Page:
A couple of weeks ago I wrote comments on my blog regarding an article written by David Servant advising Christians how to vote.
He was advocating what I call a “one issue” assessment of candidates – where the candidate’s views on abortion were the sole deciding factor. It’s a view I don’t support because it makes too much room for exploitation.
It’s easy for candidates to profess a stand against abortion (and increase their “evangelical” support”) when they know they’ll never be in a position to legislate against it.
I believe there is more wisdom in viewing the WHOLE policy package, through which we get a better idea of candidates and their REAL agenda.
Today Servant has posted follow up teaching where he answers some of the objections I made on my blog. Sadly I see him merely writing in favour of some of the worst political attitudes promoted by American politicians from the far right*.
The way I read it, he compares taxation with theft and suggests that the unemployed are merely lazy (or at least implies that a large number are).
I see a degree of irony in one of statements in the quote above, about “people who want to hold slaves… who want others to work so that they don’t have to”.
Surely such a description more aptly describes the wealthy who increase their (sometimes inherited) riches NOT by working themselves, but by using others to do the work for them while paying them as little as possible, even if it’s less than a living wage.
Servant also suggests that such low wage jobs are only a temporary situation that people use as a stepping stone to better paid jobs.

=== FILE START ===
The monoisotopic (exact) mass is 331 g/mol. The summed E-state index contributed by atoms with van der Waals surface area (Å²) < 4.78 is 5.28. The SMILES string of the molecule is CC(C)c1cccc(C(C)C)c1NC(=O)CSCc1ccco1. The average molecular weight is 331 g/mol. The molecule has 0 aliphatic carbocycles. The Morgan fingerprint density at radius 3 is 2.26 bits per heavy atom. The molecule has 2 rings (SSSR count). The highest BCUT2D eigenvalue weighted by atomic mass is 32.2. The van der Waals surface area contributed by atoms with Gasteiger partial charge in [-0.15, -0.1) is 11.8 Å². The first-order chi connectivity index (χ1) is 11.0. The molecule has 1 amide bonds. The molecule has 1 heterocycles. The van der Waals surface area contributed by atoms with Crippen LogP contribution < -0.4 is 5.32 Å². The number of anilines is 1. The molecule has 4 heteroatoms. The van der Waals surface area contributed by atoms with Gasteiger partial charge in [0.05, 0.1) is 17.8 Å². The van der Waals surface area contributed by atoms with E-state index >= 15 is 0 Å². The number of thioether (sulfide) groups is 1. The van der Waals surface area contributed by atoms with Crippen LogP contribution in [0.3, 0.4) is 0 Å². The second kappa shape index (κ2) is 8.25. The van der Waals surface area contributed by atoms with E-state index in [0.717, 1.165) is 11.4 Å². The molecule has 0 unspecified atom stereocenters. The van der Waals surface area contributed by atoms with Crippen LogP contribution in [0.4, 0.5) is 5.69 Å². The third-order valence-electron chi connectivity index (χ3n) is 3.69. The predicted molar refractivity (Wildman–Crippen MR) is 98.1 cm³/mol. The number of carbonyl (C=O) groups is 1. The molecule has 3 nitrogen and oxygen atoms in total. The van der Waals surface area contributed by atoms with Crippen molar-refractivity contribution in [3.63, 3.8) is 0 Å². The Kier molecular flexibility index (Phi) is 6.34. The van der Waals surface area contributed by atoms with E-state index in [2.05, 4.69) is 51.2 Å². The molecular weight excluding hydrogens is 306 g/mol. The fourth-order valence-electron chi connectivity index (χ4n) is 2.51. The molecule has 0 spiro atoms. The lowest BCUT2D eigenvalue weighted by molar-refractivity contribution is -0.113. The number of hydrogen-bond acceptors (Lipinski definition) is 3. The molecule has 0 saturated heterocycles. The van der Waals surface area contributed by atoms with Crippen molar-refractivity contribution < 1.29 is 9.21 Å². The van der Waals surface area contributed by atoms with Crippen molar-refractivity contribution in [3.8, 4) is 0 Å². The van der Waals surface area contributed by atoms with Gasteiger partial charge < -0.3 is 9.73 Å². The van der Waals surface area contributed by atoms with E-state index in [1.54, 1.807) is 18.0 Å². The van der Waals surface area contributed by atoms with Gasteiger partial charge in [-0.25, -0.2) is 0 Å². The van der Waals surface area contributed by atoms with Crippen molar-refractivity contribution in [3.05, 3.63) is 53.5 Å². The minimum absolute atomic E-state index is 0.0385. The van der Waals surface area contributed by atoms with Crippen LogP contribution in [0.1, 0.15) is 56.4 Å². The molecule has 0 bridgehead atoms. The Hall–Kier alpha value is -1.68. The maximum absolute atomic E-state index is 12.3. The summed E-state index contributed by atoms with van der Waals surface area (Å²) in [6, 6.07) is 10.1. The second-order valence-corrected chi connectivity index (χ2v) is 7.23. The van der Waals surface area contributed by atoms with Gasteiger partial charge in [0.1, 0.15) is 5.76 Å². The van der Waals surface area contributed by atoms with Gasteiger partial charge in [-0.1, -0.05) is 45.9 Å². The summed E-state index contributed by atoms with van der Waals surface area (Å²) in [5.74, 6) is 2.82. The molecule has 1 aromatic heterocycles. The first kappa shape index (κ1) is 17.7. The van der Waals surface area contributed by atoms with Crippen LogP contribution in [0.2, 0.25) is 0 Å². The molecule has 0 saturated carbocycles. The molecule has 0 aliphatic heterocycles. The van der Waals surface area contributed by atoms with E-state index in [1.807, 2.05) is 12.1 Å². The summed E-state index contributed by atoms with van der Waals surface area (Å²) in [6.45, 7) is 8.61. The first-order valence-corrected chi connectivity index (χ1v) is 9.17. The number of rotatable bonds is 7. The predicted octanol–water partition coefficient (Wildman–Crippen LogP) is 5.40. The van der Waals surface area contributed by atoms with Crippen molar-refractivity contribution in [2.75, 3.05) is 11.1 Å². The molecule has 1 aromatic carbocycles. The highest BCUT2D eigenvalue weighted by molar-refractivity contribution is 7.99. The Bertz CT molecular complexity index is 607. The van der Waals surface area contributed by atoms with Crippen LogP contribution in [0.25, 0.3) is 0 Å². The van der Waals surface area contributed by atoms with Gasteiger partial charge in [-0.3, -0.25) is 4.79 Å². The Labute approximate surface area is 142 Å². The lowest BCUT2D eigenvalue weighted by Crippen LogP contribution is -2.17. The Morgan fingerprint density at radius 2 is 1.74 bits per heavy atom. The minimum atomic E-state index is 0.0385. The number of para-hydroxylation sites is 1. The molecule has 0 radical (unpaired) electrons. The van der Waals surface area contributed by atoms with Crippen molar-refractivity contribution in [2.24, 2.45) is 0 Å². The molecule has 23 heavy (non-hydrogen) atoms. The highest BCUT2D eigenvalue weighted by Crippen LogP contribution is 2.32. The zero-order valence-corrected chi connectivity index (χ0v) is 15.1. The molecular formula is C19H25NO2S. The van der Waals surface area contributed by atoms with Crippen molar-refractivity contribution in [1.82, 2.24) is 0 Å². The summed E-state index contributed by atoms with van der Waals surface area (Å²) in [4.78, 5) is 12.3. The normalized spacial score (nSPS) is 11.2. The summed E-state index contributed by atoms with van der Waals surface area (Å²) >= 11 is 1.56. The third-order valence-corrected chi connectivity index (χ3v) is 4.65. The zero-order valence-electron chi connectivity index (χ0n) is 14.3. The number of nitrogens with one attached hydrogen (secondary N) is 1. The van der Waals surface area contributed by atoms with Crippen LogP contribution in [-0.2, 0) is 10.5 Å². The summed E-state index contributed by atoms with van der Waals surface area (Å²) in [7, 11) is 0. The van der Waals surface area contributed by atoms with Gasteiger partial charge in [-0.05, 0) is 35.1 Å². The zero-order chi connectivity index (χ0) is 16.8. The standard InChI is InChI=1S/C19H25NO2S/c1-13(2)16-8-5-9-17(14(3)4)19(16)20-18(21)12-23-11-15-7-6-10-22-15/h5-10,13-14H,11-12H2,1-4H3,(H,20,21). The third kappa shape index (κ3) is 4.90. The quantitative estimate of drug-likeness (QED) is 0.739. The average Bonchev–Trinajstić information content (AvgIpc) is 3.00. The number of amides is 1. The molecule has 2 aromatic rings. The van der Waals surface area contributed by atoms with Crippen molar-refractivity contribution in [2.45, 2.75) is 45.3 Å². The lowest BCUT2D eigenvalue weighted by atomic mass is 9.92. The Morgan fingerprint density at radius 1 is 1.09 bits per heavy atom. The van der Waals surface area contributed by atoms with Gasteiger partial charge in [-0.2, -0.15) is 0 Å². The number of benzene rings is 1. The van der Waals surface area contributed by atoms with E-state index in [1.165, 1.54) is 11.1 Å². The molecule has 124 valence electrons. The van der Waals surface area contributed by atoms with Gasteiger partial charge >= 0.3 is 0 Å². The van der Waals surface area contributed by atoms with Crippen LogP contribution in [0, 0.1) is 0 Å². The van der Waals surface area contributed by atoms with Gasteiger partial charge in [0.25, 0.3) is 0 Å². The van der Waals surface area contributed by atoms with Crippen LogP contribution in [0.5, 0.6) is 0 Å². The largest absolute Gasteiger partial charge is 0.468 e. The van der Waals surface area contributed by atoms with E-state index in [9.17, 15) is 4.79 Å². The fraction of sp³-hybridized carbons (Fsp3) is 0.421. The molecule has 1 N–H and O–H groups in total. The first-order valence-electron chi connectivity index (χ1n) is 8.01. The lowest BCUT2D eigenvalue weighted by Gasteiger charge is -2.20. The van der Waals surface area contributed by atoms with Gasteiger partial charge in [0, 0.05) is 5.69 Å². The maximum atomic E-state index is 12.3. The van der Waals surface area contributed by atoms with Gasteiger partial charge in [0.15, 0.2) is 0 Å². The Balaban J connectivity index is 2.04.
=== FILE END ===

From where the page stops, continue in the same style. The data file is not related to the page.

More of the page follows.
What those views don’t take into account is the fact that many are working multiple jobs and STILL can’t make a living wage and will never have the opportunity to move into better paid jobs that don’t actually exist.
Personally I find those kind of attitudes cater to making the rich richer but do nothing to create opportunities for the underprivileged to survive and lift themselves from poverty.
The idea of “trickle down” has been proven not to work by the clear evidence of the ever-growing inequity between rich and poor. While there are probably a few exceptions, for the most part the rich DON’T use their wealth to benefit others, even their employees who help to create that wealth. Those employees are too often an expendable resource, easily cut to “increase” productivity and are the first to be sacrificed when a decision is made to reduce costs.
Personally I find those kind of right wing attitudes offer more encouragement and support to the worship of mammon than the worship of God.
My brothers and sisters, believers in our glorious Lord Jesus Christ must not show favoritism. Suppose a man comes into your meeting wearing a gold ring and fine clothes, and a poor man in filthy old clothes also comes in. If you show special attention to the man wearing fine clothes and say, “Here’s a good seat for you,” but say to the poor man, “You stand there” or “Sit on the floor by my feet,” have you not discriminated among yourselves and become judges with evil thoughts?
Listen, my dear brothers and sisters: Has not God chosen those who are poor in the eyes of the world to be rich in faith and to inherit the kingdom he promised those who love him? But you have dishonored the poor. Is it not the rich who are exploiting you? Are they not the ones who are dragging you into court.
Are they not the ones who are blaspheming the noble name of him to whom you belong.
See here to read my previous post on this topic, where I express my original concerns about Servant’s voting advice :
* The views of American politicians isn’t my concern – but how professing Christians respond to those views IS; especially when those views and the politics behind them are presented as representative of Godly ideals.